After the second debate, despite the consensus that he lost, Gov. Mitt Romney still held the advantage on the economy by a large margin. President Barack Obama and the Democrats need to change tack as Obama's arguments, while logical, still don't seem to be swaying the majority of an electorate who see the "businessman" label Romney carries as attractive.
Romney pretends to be in the corner of the job creator, but job creators don't matter without job doers, and he puts every obstacle in the way of job doers by cutting education. He saddles potential young entrepreneurs with onerous educational loans, making sure they are chained to a desk for the next 5-10 years instead of innovating.
As an entrepreneur and a Democrat I'm often frustrated with the insinuation by the right that liberals are inherently anti-business socialists whose only interest is rectifying income inequality at the expense of a vibrant economy. This couldn't be farther from the truth, and here are some of the things I wish the Democratic Party would emphasize.
1) Emphasize Job Doers as well as Job Creators
Hiring here in Silicon Valley is incredibly difficult, and it's because of the high salaries for engineers. Google pays their software engineers an average of $128,336. Many of my fellow Berkeley graduates started their careers with six-figure starting salaries. There are simply not enough engineers to fill the positions open for them. What use is there in creating jobs if people don't have the skills to fulfill them?
Now, one can argue that the engineer shortage can be remedied through comprehensive immigration reform: if we give more H1B visas to smart engineers, the salaries will deflate. This would help, but it is a stopgap measure, and does nothing for alleviating the unemployment of Americans.
The broader problem is our lack of science and math education. Republican plans to cut funding for higher education, and education in general, in order to pay for tax cuts for the wealthy is the wrong prescription. Even if it would create more jobs, a premise I don't accept, who would fill them?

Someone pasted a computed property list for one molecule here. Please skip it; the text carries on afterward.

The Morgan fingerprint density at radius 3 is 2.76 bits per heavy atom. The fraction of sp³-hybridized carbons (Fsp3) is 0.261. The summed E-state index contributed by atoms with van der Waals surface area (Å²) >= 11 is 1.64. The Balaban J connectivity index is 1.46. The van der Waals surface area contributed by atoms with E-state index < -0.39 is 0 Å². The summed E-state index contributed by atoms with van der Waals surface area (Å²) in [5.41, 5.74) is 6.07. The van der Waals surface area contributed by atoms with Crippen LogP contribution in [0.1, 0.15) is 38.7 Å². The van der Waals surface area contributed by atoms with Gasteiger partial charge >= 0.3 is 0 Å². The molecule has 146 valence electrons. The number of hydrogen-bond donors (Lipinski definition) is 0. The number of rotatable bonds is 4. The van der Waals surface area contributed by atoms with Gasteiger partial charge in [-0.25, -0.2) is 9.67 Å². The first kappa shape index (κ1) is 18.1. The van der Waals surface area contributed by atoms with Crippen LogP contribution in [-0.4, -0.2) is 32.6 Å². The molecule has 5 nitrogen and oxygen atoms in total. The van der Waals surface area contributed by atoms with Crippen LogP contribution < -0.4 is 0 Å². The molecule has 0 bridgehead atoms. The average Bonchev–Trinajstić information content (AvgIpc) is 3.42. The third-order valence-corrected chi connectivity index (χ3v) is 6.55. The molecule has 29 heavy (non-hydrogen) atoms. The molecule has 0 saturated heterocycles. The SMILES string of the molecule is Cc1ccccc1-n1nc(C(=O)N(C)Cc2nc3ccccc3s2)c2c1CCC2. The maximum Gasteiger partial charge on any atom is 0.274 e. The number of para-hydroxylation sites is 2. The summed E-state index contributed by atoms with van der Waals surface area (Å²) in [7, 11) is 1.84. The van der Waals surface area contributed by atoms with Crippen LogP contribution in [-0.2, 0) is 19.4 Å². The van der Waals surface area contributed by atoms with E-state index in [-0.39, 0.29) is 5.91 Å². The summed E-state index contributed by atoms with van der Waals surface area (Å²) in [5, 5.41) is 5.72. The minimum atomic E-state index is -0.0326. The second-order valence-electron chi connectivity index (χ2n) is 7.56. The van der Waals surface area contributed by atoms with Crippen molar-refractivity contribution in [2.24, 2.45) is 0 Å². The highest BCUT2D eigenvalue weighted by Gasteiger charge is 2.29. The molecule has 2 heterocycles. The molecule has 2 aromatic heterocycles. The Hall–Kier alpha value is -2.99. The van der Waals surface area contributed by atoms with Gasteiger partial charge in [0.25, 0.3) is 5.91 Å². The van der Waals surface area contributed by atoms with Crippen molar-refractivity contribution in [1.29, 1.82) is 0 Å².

Mozio has been forced to explore hiring software developers in Portugal or Spain for around 35k a year. We would prefer to hire engineers in San Francisco, but it is both expensive and difficult to compete with Google/Facebook.
2) Student loan debt = fewer young entrepreneurs
Both myself and my cofounder at Mozio were fortunate enough to graduate debt-free. Part of this is because we went to UC Berkeley, where tuition is half of what most private schools charge. Who knows if we could start this company if we were saddled with student debt.
Mitt Romney has said that students should do whatever it takes to get the maximum amount of education possible, taking out loans if they need to. I'm shocked that he doesn't understand that this could be the biggest hurdle to entrepreneurship. How many potential Mark Zuckerbergs are out there, unable to follow their dreams because they have to repay student loans for the next 5-10 years?
Cutting Pell grants and education funding like the Ryan Budget suggests only puts potential entrepreneurs in a bigger hole that they have to climb out of.
The ridiculously wealthy do not have a monopoly on good ideas. While there is no denying that growing up with advantages allows the entrepreneurial spirit to be set free, 90 percent of entrepreneurs are from middle and upper-lower class families, according to a study by the Kaufman foundation. Ninety-five percent earn bachelor degrees, and 47 percent have higher degrees. Wouldn't we get more entrepreneurs if we lowered the tax burden on these folks rather than obsessing about making things for the wealthy even easier? I'm pretty sure giving Donald Trump an extra 20 million dollars wouldn't have as big of an impact as alleviating student loans for 50 aspiring entrepreneurs
I realize there is a difference between sound logic and sound bites. I'm sure there are some very smart people in the Obama campaign that have probably thought of all these points, and then decided to go with buzz words like "outsourcing" because the average American attention span isn't too high. But Romney's continued lead on the subject of the economy even as he spouts nonsensical, nonspecific tax plans, says to me what they are doing isn't working. The Democratic Party needs to start emphasizing some of these policies less because they are the "right thing to do" morally, and more because they are the smart business decision.
David is the Founder and CEO of Mozio, the airport ground transportation search engine. He is a recent UC Berkeley graduate and supporter of Barack Obama.